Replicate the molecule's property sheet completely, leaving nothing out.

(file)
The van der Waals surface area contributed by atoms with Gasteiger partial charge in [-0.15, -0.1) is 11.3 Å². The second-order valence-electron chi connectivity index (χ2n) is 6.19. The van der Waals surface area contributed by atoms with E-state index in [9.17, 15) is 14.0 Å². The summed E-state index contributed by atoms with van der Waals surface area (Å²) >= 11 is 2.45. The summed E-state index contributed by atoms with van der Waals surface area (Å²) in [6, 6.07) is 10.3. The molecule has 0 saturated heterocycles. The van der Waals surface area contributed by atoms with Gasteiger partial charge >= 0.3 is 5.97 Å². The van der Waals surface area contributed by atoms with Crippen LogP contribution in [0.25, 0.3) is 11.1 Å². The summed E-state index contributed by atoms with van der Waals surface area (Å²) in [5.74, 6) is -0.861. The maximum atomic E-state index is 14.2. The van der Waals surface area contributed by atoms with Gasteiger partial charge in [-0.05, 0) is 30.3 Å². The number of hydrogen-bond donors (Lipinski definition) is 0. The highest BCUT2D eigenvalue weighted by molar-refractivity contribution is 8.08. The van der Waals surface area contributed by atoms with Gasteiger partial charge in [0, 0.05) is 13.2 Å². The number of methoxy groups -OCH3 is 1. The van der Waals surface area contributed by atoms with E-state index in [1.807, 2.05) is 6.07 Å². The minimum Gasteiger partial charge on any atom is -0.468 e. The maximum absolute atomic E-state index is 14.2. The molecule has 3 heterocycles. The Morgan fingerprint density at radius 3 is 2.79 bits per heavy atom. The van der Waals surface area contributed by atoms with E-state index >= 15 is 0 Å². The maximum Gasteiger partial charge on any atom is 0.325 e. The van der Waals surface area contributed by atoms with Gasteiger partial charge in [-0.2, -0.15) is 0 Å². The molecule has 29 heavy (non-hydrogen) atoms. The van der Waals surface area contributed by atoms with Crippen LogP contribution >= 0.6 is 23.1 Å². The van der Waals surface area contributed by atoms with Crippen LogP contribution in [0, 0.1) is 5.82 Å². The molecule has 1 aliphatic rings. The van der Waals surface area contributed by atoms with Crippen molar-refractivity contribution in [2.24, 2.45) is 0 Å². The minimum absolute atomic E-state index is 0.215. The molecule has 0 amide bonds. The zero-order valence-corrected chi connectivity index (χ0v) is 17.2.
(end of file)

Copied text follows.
The van der Waals surface area contributed by atoms with Gasteiger partial charge in [-0.15, -0.1) is 11.3 Å². The second-order valence-electron chi connectivity index (χ2n) is 6.19. The van der Waals surface area contributed by atoms with E-state index in [9.17, 15) is 14.0 Å². The summed E-state index contributed by atoms with van der Waals surface area (Å²) >= 11 is 2.45. The summed E-state index contributed by atoms with van der Waals surface area (Å²) in [6, 6.07) is 10.3. The molecule has 0 saturated heterocycles. The van der Waals surface area contributed by atoms with Gasteiger partial charge >= 0.3 is 5.97 Å². The van der Waals surface area contributed by atoms with Crippen LogP contribution in [0.25, 0.3) is 11.1 Å². The summed E-state index contributed by atoms with van der Waals surface area (Å²) in [5.74, 6) is -0.861. The maximum atomic E-state index is 14.2. The van der Waals surface area contributed by atoms with Gasteiger partial charge in [-0.05, 0) is 30.3 Å². The number of hydrogen-bond donors (Lipinski definition) is 0. The highest BCUT2D eigenvalue weighted by molar-refractivity contribution is 8.08. The van der Waals surface area contributed by atoms with Gasteiger partial charge in [0, 0.05) is 13.2 Å². The number of methoxy groups -OCH3 is 1. The van der Waals surface area contributed by atoms with E-state index in [1.807, 2.05) is 6.07 Å². The minimum Gasteiger partial charge on any atom is -0.468 e. The maximum absolute atomic E-state index is 14.2. The molecule has 3 heterocycles. The Morgan fingerprint density at radius 3 is 2.79 bits per heavy atom. The van der Waals surface area contributed by atoms with E-state index >= 15 is 0 Å². The maximum Gasteiger partial charge on any atom is 0.325 e. The van der Waals surface area contributed by atoms with Gasteiger partial charge in [-0.2, -0.15) is 0 Å². The molecule has 29 heavy (non-hydrogen) atoms. The van der Waals surface area contributed by atoms with Crippen LogP contribution >= 0.6 is 23.1 Å². The van der Waals surface area contributed by atoms with Crippen LogP contribution in [0, 0.1) is 5.82 Å². The molecule has 1 aliphatic rings. The van der Waals surface area contributed by atoms with Crippen molar-refractivity contribution in [2.24, 2.45) is 0 Å². The minimum absolute atomic E-state index is 0.215. The molecule has 0 amide bonds. The zero-order valence-corrected chi connectivity index (χ0v) is 17.2.